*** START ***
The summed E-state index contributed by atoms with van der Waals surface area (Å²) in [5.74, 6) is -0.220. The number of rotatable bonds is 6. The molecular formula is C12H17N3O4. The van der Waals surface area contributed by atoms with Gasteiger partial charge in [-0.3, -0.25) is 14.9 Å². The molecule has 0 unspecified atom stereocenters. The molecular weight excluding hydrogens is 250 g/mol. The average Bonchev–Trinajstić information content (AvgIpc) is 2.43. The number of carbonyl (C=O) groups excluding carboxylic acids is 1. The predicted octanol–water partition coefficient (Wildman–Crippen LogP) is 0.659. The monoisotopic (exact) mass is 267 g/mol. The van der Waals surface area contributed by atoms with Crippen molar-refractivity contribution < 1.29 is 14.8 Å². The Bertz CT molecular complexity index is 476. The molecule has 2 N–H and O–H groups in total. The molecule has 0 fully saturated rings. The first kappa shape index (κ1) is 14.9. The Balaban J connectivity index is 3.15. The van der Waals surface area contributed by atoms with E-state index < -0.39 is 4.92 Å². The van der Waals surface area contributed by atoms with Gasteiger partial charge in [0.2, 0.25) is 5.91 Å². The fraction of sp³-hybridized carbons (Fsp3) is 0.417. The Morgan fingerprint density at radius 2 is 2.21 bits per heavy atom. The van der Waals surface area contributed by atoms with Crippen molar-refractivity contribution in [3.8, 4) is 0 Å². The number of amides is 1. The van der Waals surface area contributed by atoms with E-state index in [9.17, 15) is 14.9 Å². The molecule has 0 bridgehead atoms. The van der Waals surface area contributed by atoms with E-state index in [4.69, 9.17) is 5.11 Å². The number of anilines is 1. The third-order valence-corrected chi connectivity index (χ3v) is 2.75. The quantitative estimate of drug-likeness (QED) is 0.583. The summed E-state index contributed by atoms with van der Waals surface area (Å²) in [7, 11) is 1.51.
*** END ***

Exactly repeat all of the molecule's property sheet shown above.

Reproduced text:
The summed E-state index contributed by atoms with van der Waals surface area (Å²) in [5.74, 6) is -0.220. The number of rotatable bonds is 6. The molecular formula is C12H17N3O4. The van der Waals surface area contributed by atoms with Gasteiger partial charge in [-0.3, -0.25) is 14.9 Å². The molecule has 0 unspecified atom stereocenters. The molecular weight excluding hydrogens is 250 g/mol. The average Bonchev–Trinajstić information content (AvgIpc) is 2.43. The number of carbonyl (C=O) groups excluding carboxylic acids is 1. The predicted octanol–water partition coefficient (Wildman–Crippen LogP) is 0.659. The monoisotopic (exact) mass is 267 g/mol. The van der Waals surface area contributed by atoms with Crippen molar-refractivity contribution < 1.29 is 14.8 Å². The Bertz CT molecular complexity index is 476. The molecule has 2 N–H and O–H groups in total. The molecule has 0 fully saturated rings. The first kappa shape index (κ1) is 14.9. The Balaban J connectivity index is 3.15. The van der Waals surface area contributed by atoms with E-state index < -0.39 is 4.92 Å². The van der Waals surface area contributed by atoms with Gasteiger partial charge in [0.2, 0.25) is 5.91 Å². The fraction of sp³-hybridized carbons (Fsp3) is 0.417. The Morgan fingerprint density at radius 2 is 2.21 bits per heavy atom. The van der Waals surface area contributed by atoms with Crippen molar-refractivity contribution in [3.8, 4) is 0 Å². The number of amides is 1. The van der Waals surface area contributed by atoms with E-state index in [9.17, 15) is 14.9 Å². The molecule has 0 bridgehead atoms. The van der Waals surface area contributed by atoms with E-state index in [4.69, 9.17) is 5.11 Å². The number of anilines is 1. The third-order valence-corrected chi connectivity index (χ3v) is 2.75. The quantitative estimate of drug-likeness (QED) is 0.583. The summed E-state index contributed by atoms with van der Waals surface area (Å²) in [7, 11) is 1.51.